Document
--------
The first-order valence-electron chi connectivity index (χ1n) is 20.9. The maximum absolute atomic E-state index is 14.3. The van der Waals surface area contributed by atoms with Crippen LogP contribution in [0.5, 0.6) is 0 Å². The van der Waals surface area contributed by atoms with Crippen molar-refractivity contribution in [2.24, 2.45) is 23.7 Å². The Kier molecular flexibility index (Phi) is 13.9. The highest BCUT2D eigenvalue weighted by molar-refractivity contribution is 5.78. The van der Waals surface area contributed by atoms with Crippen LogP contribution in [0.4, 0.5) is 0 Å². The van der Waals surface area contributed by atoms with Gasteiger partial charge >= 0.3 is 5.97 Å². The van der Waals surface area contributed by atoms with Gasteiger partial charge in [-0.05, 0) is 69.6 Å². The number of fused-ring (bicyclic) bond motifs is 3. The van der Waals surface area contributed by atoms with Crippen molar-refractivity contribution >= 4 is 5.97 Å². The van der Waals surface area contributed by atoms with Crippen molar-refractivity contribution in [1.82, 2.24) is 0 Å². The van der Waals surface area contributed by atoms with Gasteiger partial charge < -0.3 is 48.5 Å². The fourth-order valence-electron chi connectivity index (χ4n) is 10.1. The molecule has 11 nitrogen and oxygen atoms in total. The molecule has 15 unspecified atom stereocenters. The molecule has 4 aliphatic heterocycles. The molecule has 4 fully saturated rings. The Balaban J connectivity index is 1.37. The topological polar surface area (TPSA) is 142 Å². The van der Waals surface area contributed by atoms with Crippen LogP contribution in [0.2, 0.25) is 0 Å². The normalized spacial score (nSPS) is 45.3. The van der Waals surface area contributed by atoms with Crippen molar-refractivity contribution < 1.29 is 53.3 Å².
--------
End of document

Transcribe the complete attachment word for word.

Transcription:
The first-order valence-electron chi connectivity index (χ1n) is 20.9. The maximum absolute atomic E-state index is 14.3. The van der Waals surface area contributed by atoms with Crippen LogP contribution in [0.5, 0.6) is 0 Å². The van der Waals surface area contributed by atoms with Crippen molar-refractivity contribution in [2.24, 2.45) is 23.7 Å². The Kier molecular flexibility index (Phi) is 13.9. The highest BCUT2D eigenvalue weighted by molar-refractivity contribution is 5.78. The van der Waals surface area contributed by atoms with Crippen LogP contribution in [0.4, 0.5) is 0 Å². The van der Waals surface area contributed by atoms with Gasteiger partial charge >= 0.3 is 5.97 Å². The van der Waals surface area contributed by atoms with Gasteiger partial charge in [-0.05, 0) is 69.6 Å². The number of fused-ring (bicyclic) bond motifs is 3. The van der Waals surface area contributed by atoms with Crippen molar-refractivity contribution >= 4 is 5.97 Å². The van der Waals surface area contributed by atoms with Crippen molar-refractivity contribution in [1.82, 2.24) is 0 Å². The van der Waals surface area contributed by atoms with Gasteiger partial charge < -0.3 is 48.5 Å². The fourth-order valence-electron chi connectivity index (χ4n) is 10.1. The molecule has 11 nitrogen and oxygen atoms in total. The molecule has 15 unspecified atom stereocenters. The molecule has 4 aliphatic heterocycles. The molecule has 4 fully saturated rings. The Balaban J connectivity index is 1.37. The topological polar surface area (TPSA) is 142 Å². The van der Waals surface area contributed by atoms with Crippen LogP contribution in [0.2, 0.25) is 0 Å². The normalized spacial score (nSPS) is 45.3. The van der Waals surface area contributed by atoms with Crippen molar-refractivity contribution < 1.29 is 53.3 Å².